What Does a Drug Overdose Look Like?
The symptoms of a drug overdose can vary dramatically. For example, people who overdose on stimulant drugs might experience symptoms quite similar to a heart attack. They may have a racing pulse, chest pain, and a feeling of impending death. People who overdose on sedating drugs might seem intensely sedated and sleepy. They might even turn blue, due to the lack of oxygen reaching their vital tissues.
While symptoms can vary, there are signs commonly associated with a drug overdose. Anyone who experiences symptoms within this list need immediate medical attention:
- Slow or difficult breathing
- Pupils that don’t react in response to light
- Sweating or dry skin
- Violent behavior
What Can Help a Person Who Is Overdosing?
Medical treatments can be of vital help to one who has a drug overdose.
Sadly, people who overdose are often around others taking drugs. These bystanders might resist calling for help. They may believe the medical help will arrest them. The truth is that medical teams are more interested in helping people survive than in making arrests. Instead of calling for medical attention, people who witness an overdose tend to perform first aid. Sadly, delaying help by providing futile first aid could cost a person his/her life.
What Treatments Do Medical Professionals Use To Treat Overdose?
Those who have an overdose on opiate drugs like heroin can benefit from the medication naloxone. This drug is an agonist, which means it can work as a plug between the drug and the used in the body. The FDA has approved a drug called Evzio (naloxone hydrochloride injection) that rapidly delivers a single dose of the drug naloxone via a hand-held auto-injector that can be carried in a pocket or stored in a medicine cabinet. While Evzio can counter overdose effects within minutes, professional medical help is still needed.2
A stomach lavage can also provide relief to a drug overdose. Experts remove all of the drugs from the person’s stomach, and then rinse the stomach with water. It’s unpleasant, but it ensures that undigested drugs don’t enter the person’s bloodstream. However, those who inject or snort drugs can’t benefit from a stomach lavage. These individuals may benefit from drugs that could slow down or speed up their heart rates. An individual who is violent and agitated might benefit from sedative medications so they don’t hurt themselves or others while under the influence.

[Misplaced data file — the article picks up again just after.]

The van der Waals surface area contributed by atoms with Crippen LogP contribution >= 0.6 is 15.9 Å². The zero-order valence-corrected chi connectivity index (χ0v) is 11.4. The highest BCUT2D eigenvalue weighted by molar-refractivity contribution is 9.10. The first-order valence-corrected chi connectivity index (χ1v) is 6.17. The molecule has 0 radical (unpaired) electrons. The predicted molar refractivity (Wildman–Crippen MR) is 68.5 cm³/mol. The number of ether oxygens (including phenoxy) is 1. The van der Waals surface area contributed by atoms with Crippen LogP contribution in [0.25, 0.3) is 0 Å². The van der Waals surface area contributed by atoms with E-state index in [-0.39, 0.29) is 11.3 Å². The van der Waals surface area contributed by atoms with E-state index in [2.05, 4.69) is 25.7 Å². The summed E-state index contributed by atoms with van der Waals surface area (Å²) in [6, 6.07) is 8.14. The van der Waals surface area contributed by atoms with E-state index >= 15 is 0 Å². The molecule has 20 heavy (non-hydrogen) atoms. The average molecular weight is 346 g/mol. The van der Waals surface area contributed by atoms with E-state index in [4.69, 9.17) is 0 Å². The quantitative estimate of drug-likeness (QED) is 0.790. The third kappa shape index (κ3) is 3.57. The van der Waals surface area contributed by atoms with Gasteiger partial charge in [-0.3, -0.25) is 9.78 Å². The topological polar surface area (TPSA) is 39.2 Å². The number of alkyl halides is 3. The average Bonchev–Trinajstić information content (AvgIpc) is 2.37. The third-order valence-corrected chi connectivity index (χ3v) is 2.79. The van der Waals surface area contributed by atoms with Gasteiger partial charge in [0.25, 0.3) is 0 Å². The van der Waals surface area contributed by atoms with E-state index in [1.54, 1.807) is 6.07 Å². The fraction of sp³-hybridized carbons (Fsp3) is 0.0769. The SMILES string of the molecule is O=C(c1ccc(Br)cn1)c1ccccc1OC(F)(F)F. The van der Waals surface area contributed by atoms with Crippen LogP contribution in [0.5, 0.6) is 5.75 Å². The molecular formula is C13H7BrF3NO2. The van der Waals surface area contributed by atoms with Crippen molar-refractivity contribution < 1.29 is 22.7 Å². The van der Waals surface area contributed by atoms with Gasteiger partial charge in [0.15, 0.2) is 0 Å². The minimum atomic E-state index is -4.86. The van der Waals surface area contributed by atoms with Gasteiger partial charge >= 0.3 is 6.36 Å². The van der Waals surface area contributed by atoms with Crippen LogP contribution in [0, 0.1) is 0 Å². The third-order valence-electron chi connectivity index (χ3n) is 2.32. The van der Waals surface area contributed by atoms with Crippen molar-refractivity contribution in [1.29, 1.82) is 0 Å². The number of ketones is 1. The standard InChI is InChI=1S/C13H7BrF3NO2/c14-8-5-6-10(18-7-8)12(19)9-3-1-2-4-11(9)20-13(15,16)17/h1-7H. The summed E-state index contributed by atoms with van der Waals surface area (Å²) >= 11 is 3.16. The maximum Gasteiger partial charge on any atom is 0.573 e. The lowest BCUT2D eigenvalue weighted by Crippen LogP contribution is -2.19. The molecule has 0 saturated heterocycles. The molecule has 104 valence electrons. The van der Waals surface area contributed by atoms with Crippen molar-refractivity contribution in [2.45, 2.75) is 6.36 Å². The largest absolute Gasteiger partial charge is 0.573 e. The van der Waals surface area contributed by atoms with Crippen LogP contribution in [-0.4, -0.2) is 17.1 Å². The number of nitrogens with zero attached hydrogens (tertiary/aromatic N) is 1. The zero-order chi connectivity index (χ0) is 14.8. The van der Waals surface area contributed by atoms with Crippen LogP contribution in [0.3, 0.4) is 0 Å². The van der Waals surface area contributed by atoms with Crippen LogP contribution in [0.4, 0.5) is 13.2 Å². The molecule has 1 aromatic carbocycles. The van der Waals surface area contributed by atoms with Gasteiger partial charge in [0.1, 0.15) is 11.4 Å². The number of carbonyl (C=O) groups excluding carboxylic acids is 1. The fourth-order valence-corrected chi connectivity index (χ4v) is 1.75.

What Kind of Follow Up Care Is Needed After an Overdose?
People can survive an overdose, as long as they receive appropriate medical care within a very short time frame. Overdoses are always serious, however, and people who go through the experience can rarely just walk away and go back to their previous drug-using lives once more. In a hospital, the person might be provided with treatments that could conflict with drug use, so patients will need to stay in the hospital for several days. They may not be able to take the drugs for several more days, or even weeks, without running the risk of yet another overdose.
People who have a drug overdose need to move from their inpatient overdose care programs and go directly into detox programs for addiction. These programs help individuals learn more about the addiction process, as well as learning more about how overdoses are considered commonplace as well as deadly. At Michael’s House, we’re happy to help anyone who has an addiction. We provide both detox services with consulting physicians as well as rehab programs. We also offer a significant amount of aftercare support that can help to reduce the likelihood of relapse when the treatment program ends. Please call one of our counselors now to move forward today.
1 Warner, Margaret. Drugs Most Frequently Involved in Drug Overdose Deaths: United States, 2010–2014. Rep. Vol. 65. N.p.: n.p.,n.d. Print. Ser. 10. National Vital Statistics Reports. Web. Accessed 01 Aug. 2017.
2 “Drug Overdose.” WebMD. WebMD, n.d. Web.Accessed 01 Aug. 2017.